Dworkin part one Notes for September 16

Main points

Dworkin’s article gives a novel rationale for markets. As he notes, liberals have given one of the two arguments for markets.

  1. Markets are the best means to achieve a social goal, such as producing wealth, utility, or efficiency.
  2. The market follows from respecting individual liberty.

Dworkin adds a third, surprising rationale for markets. They are necessary for defining and implementing equality. Specifically, his idea is that we cannot say what an equal share of resources is without considering what people would trade for in an open market.

We talked through the details of the first half of Dworkin’s article.

I concede

I don’t have time to even mention the details of our discussion. So I will confine myself instead to making a concession.

Towards the end of class, I went on at some length about whether we really believe that the fact that some outcome reflects a person’s choices really absolves society of responsibility for helping that person. I chose a dramatic example of someone who had chosen to forgo health insurance and was bleeding to death. I asserted that no decent society would turn such a person away from health care on the grounds of insufficient funds, even though that reflects this person’s choices.

Zach objected that I had chosen an unrealistic example. Dworkin argues that people in his hypothetical insurance market would buy insurance and I hadn’t refuted his claim.

I think that’s a fair point. I’d also like to add another argument against what I said.

My additional objection is that my point is irrelevant to Dworkin’s project. Dworkin is trying to define what it is for a society to treat its members as equals. He maintains that it does so if it provides them with equal resources, as he defines them. As Max pointed out, what people want is deeply relevant to this project.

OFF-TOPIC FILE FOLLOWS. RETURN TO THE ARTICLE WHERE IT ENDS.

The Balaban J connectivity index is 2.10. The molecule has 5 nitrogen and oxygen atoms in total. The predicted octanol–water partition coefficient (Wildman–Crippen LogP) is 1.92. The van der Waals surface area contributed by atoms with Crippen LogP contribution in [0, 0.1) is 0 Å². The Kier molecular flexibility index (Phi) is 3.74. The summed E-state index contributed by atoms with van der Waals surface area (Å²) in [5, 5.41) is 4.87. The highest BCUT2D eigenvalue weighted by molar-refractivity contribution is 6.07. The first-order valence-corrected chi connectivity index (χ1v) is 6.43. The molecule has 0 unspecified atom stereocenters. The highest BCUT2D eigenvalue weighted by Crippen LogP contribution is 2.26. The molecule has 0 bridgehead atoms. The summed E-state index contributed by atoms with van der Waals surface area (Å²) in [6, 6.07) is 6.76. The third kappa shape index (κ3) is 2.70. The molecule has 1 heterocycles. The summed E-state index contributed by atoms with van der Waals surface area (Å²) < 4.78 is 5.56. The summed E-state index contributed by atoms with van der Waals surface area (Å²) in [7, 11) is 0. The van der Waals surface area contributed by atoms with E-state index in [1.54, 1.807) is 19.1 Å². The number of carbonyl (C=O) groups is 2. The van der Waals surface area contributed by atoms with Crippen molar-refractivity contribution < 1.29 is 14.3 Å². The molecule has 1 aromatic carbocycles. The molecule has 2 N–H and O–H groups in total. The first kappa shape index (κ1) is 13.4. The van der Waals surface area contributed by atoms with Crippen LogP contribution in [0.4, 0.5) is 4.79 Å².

My point had nothing to do with equality. It was about benevolence or paternalism. That is, I did not maintain that a society that allowed my improvident person to bleed to death would treat that person unequally. All I said was that it would be cold and that it would be very different from our own. Our own society, as Bernice and others pointed out, is paternalistic when it comes to health care. We insist on providing a certain level of care whether those who receive it made the relevant choices to receive it or not.

Dworkin could grant my point. He could say that he has defined what it is for a society to treat its members as equals. I have defined what it is for a society to treat them in a benevolent or humane way. The two are different and thus compatible.

Come to think of it, that’s pretty much what Professor Brown meant when she said that the members of a society are responsible for their benevolent preferences.

So my point was a doubly bad one. Zach, I honor the place where your rejection and my concession are one.

This page was written by Michael Green for Freedom, Markets, and Well-Being, PPE 160, Fall 2008. It was posted September 16, 2008.
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